Second, Section 28(4)(c ) actually imposes requirement on the UIDAI to ensure that agreements are entered into are correct and compliant with the Act. The Act says that core biometric data cannot be shared with anyone. Therefore any agreement that allows this sharing is a continued violation of this law, as well as any provisions under IPC/IT Act. See the immediate next Section 28(5) that no one in the Authority can reveal information inside the CIDR to “anyone”.

Intelligence Gathering

The Bill at Section 13(3) allows the intelligence agencies to dip into the core biometric information and even extract it for an individual or group

No idea what this is. There is no section 13(3) and no, no intelligence agency has any provision within the Act to “dip into the core biometric information”.

In fact, in 2014, the CBI wanted Aadhaar biometric details of an individual, which the High Court ordered. The UIDAI filed a response in the Supreme Court, to which the Supreme Court ordered, and I quote:

“In the meanwhile, the present petitioner is restrained from transferring any biometric information of any person who has been allotted the Aadhaar number to any other agency without his consent in writing.”

The UIDAI’s request was upheld and the Court ruled that even transfer of information to investigative agencies had to be done with ‘consent’ of the holder.

Additionally, the Act is silent on security and privacy of the databases collected by Intelligence Agencies over a period of time, interacting with CIDR. And with this single mechanism, Gestapo or Nazi type operations can be easily launched. Unlike many advanced countries, India does not have an Intelligence Services Act to fix accountability. Hence this can lead to serious breach to freedom of citizens. (I have personally suffered such abuse by Intelligence Agencies).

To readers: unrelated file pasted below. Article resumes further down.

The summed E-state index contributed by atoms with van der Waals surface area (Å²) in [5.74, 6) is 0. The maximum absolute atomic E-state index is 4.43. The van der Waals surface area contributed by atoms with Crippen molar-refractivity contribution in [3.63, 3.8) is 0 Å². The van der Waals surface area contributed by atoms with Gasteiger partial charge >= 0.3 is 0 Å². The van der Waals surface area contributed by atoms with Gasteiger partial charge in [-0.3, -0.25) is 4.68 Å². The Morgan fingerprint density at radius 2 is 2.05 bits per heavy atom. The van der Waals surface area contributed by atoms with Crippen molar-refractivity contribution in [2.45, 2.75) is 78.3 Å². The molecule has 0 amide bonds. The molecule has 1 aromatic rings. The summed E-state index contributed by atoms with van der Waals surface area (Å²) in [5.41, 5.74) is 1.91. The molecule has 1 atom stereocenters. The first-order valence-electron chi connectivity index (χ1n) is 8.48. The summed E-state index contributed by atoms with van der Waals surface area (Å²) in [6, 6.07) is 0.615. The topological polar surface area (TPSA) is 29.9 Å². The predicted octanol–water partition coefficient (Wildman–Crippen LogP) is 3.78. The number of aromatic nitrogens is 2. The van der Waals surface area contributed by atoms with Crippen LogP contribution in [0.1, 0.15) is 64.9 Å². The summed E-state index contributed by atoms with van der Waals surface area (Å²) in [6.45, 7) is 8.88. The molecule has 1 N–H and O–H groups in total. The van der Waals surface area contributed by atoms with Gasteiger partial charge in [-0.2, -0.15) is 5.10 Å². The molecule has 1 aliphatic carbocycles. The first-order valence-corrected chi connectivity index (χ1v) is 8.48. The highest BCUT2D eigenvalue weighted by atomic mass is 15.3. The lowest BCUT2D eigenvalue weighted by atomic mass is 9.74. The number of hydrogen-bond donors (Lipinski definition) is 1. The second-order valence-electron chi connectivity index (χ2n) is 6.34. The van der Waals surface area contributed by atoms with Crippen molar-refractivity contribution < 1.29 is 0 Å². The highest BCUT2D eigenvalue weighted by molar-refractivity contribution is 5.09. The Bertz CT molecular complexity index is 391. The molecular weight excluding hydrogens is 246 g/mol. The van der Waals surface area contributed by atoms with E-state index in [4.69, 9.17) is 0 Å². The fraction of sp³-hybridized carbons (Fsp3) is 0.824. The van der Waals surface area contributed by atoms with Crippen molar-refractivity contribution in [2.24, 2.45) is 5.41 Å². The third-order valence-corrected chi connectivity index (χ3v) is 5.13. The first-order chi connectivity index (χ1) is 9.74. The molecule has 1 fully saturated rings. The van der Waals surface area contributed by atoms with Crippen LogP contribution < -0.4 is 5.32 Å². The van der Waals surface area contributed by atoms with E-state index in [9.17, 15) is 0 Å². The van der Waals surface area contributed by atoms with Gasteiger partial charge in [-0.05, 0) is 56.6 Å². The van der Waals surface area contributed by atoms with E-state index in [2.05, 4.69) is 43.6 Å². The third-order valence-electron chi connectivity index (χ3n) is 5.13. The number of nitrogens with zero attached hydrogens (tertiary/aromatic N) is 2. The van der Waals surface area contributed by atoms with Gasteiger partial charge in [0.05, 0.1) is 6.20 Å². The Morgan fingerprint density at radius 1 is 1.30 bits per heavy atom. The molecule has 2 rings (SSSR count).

I feel you are referencing the Bill 2010 perhaps. The 2016 Act is *not* silent on security or privacy of interacting with the CIDR, and the Regulations further define this. While i’m sorry you have sufferenced abuse by Intelligence Agencies, this does not flow from the law.

To clarify, I understand you’re targeting the implications of breach. But the question is always in the process — is the law solid, and then if so, is it being implimented/adjudicated correctly. So my argument is that the law actually entails enough provisions to help protect everywhere and illegitimize items like you mention in terms of interacting with CIDR.

Target of Cyber warfare

Central Identity Data Repository (CIDR) will be a valid and lucrative target for cyber war. Operation PRISM, Vault 7 and many other leakages of information of NSA (USA) have clearly established that the agenda of United States is to have cyber supremacy over the world.
[…] It may be noted that the RSA designed algorithm has inbuilt security loophole for the US Government to hack into any system / individual using it. Therefore unless such algorithm, including its random seed generator are written, vetted and certified in India, it will be serious cyber war-related security threat.
India has the capacity to write such codes and vet + Certify them, but it is not clear if the source code of these algorithms have been written in India and vetted by a different Indian authority or not. In case these are provisioned directly from where the software and database have been procured, then it must be assumed that CIDR stands already compromised, and US government already has Aadhaar CIDR data.